User Tools

Site Tools

Why physical punishment for children is absolutely unacceptable


Physical (corporal) punishment, or spanking, is the practice of using violence on children to modify their behavior. Unfortunately, there are still parents who consider this practice acceptable, if not absolutely normal. It is also supported by some public figures with ultra-conservative and authoritarian views, such as the American psychologist James Dobson. He believes that gentle parenting methods alone are not enough; they must be mixed with the infliction of pain on children for disobedience and challenging the authority of parents, as this is the best method of preventing bad behavior[1]. In addition, he argues that authoritarian parenting should help preserve social order and prevent social unrest like that which occurred in the United States in the 1960s. Most people will probably find Dobson's position extremely cruel, misleading, barbaric, inadequate, and even delusional. However, we will still look at the specific arguments against the use of violence towards children.

First of all, it should be noted that corporal punishment simply does not work. Instead of affirming parental authority, spanking only demonstrates parental weakness and frustration[2]. Also, an analysis of 75 studies involving 161,000 children demonstrates that physical punishment does not eliminate unwanted behavior[3][4]. And it leads to 14 significant harmful effects:

– Poorer moral reasoning;

– Increased childhood aggression;

– Increased antisocial behavior;

– Increased externalizing behavior problems (disruptive or harmful behavior directed at other people or things);

– Increased internalizing behavior problems (symptoms of anxiety or depression);

– Child mental health problems;

– Impaired parent-child relationship;

– Impaired cognitive ability and impaired academic achievement;

– Lower self-esteem;

– More likely to be a victim of physical abuse;

– Antisocial behavior in adulthood;

– Mental health problems in adulthood;

– Alcohol or substance abuse problems in adulthood;

– Support for physical punishment in adulthood (it is appropriate to mention Dobson again, who was also beaten when he was a child).

The effects of physical punishment are similar to those that occur due to trauma caused by some other types of childhood experiences, including physical and emotional abuse, neglect, sexual abuse, domestic violence, and family mental illness. Also, research has shown that when children are exposed to harmful experiences, they become hypervigilant to the emotional expressions of others, as some of them, such as anger, become associated with subsequent bad actions. In children who have been physically punished, the brain begins to work in the same way as in children who have been exposed to other forms of violence[5]. In addition, adverse childhood experiences can increase the risk of certain physiological problems, such as poorer muscle metabolism[6].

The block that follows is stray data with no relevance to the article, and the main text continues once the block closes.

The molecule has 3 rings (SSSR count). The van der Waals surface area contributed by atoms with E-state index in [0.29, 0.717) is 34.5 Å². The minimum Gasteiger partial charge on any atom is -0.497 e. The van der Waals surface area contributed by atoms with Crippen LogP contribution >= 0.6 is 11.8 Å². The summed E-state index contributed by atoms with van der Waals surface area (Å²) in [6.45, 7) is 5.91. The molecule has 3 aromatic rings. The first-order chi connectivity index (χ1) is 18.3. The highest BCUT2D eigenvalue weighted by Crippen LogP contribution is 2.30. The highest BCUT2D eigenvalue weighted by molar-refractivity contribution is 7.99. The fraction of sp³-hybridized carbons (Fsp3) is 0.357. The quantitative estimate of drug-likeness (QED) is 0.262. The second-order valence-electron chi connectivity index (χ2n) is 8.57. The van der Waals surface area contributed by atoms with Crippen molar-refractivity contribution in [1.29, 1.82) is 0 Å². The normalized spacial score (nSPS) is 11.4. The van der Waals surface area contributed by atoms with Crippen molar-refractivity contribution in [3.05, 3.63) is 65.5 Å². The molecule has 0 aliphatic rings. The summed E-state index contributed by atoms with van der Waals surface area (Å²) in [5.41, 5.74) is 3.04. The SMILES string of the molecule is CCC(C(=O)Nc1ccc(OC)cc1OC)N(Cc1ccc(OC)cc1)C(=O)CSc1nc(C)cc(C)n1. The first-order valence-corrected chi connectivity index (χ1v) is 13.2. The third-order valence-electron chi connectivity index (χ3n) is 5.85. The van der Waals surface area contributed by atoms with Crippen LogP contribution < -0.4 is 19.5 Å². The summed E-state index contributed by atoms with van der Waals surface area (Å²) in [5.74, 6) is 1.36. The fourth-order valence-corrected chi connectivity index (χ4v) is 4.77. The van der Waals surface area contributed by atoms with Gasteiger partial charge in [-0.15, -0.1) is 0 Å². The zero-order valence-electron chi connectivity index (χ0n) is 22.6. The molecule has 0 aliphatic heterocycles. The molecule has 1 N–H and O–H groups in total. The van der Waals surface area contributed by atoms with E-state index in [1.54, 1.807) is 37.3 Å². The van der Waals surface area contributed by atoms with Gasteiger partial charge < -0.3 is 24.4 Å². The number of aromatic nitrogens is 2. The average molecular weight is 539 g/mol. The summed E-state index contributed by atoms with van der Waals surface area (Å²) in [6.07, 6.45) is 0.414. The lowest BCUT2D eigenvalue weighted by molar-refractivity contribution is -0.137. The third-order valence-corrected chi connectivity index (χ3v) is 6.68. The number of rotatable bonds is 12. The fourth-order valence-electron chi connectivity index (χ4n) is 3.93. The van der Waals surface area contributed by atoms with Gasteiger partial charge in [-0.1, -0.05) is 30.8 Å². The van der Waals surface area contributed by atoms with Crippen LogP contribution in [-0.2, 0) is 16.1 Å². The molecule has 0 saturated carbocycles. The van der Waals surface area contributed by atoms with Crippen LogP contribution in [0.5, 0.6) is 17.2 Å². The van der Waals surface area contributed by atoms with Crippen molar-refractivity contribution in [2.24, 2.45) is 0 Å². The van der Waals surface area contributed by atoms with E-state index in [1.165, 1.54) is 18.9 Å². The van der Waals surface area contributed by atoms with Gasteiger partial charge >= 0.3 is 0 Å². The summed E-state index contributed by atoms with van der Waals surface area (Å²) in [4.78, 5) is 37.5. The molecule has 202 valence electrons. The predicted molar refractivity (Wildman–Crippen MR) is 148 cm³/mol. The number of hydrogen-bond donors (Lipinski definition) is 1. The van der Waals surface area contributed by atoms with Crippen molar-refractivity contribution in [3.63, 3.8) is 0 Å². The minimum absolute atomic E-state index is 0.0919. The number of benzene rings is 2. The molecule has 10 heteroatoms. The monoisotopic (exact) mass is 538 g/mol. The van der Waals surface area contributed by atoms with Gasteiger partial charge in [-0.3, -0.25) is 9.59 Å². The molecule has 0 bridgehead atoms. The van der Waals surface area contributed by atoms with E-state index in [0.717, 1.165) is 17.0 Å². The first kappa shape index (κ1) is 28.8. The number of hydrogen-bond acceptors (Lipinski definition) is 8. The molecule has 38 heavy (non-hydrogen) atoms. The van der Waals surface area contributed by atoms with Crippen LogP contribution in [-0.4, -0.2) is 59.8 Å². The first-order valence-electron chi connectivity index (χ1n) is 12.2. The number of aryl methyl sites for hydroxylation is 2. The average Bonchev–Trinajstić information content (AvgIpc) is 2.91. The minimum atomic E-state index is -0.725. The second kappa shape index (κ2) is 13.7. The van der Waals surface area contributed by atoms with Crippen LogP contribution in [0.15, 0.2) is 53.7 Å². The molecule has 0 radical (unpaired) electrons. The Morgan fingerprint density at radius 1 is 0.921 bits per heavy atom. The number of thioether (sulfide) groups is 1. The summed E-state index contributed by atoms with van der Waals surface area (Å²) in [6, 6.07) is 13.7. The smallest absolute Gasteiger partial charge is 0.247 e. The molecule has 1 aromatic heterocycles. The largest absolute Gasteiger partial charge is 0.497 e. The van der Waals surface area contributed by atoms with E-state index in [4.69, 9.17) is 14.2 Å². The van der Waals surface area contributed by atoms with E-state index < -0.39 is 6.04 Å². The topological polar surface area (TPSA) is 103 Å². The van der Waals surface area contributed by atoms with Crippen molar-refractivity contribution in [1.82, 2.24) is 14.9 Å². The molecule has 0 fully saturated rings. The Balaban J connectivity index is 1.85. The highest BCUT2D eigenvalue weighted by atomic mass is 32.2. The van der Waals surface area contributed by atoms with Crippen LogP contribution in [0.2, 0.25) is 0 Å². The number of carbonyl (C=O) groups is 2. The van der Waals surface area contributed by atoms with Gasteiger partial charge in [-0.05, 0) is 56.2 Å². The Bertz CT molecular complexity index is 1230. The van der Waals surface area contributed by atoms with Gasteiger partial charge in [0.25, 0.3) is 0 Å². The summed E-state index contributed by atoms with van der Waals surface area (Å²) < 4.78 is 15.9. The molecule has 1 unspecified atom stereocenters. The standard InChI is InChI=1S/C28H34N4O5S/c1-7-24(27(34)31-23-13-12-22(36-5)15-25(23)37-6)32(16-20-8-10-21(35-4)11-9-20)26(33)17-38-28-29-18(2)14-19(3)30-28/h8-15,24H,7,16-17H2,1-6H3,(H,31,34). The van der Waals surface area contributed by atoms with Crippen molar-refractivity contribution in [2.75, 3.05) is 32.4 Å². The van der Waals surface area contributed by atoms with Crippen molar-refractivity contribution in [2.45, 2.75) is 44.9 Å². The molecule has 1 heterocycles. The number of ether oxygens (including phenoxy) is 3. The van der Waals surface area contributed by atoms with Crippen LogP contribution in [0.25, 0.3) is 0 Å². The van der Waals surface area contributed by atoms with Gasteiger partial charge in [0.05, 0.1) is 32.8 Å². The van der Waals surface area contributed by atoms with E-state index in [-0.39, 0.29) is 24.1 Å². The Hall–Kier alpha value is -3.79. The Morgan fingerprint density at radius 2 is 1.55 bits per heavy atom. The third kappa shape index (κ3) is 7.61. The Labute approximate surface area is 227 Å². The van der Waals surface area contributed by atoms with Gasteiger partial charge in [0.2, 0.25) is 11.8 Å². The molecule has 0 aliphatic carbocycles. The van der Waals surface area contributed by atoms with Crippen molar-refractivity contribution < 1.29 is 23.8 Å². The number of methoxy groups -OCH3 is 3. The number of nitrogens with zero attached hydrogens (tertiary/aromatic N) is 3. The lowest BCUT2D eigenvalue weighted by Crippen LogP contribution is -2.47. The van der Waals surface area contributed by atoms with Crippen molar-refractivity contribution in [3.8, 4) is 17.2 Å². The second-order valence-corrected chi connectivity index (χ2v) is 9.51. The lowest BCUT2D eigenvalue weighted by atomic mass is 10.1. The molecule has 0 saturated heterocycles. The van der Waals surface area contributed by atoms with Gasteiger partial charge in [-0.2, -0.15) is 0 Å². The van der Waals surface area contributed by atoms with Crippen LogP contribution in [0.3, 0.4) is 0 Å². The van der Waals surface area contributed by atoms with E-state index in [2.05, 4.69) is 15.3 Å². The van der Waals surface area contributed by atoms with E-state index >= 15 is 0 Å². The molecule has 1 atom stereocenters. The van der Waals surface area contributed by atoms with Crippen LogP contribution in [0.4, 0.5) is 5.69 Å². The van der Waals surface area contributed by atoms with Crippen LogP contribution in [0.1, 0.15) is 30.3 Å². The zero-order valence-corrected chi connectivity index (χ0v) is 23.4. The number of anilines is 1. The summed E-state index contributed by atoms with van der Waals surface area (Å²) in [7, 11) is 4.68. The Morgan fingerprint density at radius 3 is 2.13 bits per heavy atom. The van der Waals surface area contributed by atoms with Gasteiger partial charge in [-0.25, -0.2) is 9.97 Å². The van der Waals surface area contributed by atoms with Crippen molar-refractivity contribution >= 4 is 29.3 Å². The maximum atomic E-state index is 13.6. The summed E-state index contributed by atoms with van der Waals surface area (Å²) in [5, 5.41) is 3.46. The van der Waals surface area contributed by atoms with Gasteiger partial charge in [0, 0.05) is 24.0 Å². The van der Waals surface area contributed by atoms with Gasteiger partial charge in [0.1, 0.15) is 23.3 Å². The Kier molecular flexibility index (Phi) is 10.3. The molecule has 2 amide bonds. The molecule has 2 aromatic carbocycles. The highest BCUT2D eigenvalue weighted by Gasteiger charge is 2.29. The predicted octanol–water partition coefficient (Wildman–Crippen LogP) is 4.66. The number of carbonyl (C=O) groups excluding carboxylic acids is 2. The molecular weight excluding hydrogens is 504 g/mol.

Finally, some researchers believe that punitive political attitudes, including the favoring of war as an instrument of national policy and capital punishment, are consequences of punitive upbringings. Those who have been beaten, terrified, and shamed by parental authorities as children and who have not subsequently benefited from psychotherapy displace their childhood anger onto political issues and outgroups. It is believed that the widespread, abusive child-rearing practices in Germany at the turn of the 20th century played a significant role in the subsequent rise of Nazi supporters[7][8][9].

▶ Discuss the topic "Why physical punishment for children is absolutely unacceptable"

1) Dobson, J. C. (1970). Dare to Discipline
2) Ridgely, S. B. (2016). Practicing What the Doctor Preached: At Home with Focus on the Family. Oxford University Press. doi:10.1093/acprof:oso/9780199755073.001.0001
3) Gershoff, E. T., & Grogan-Kaylor, A. (2016). Spanking and child outcomes: Old controversies and new meta-analyses. Journal of Family Psychology, 30(4), 453–469. doi:10.1037/fam0000191
5) Cuartas, J., Weissman, D. G., Sheridan, M. A., Lengua, L., & McLaughlin, K. A. (2021). Corporal Punishment and Elevated Neural Response to Threat in Children. Child Development, 92(3), 821–832. doi:10.1111/cdev.13565
6) Duchowny, K. A. et al. (2024). Childhood adverse life events and skeletal muscle mitochondrial function. Sci. Adv.10. doi:10.1126/sciadv.adj6411
7) Hall, M., Pilisuk, M. (2012). Some Causes and Consequences of Direct and Structural Violence. In book: Nonkilling Psychology (pp.126-135)
8) Miller, A. (1983). For your own good: Hidden cruelty in child-rearing and the roots of violence. New York: Farrar, Straus, Giroux
9) Milburn, M. A., Conrad, S. D. (1996). The politics of denial. Cambridge: MIT Press
Last modified: 2024/05/13 16:31 by Volunto

All materials and concepts are free to distribute and use if this website ( is mentioned as the source (CC BY 4.0) CC Attribution 4.0 International
CC Attribution 4.0 International Donate Powered by PHP Valid HTML5 Valid CSS Driven by DokuWiki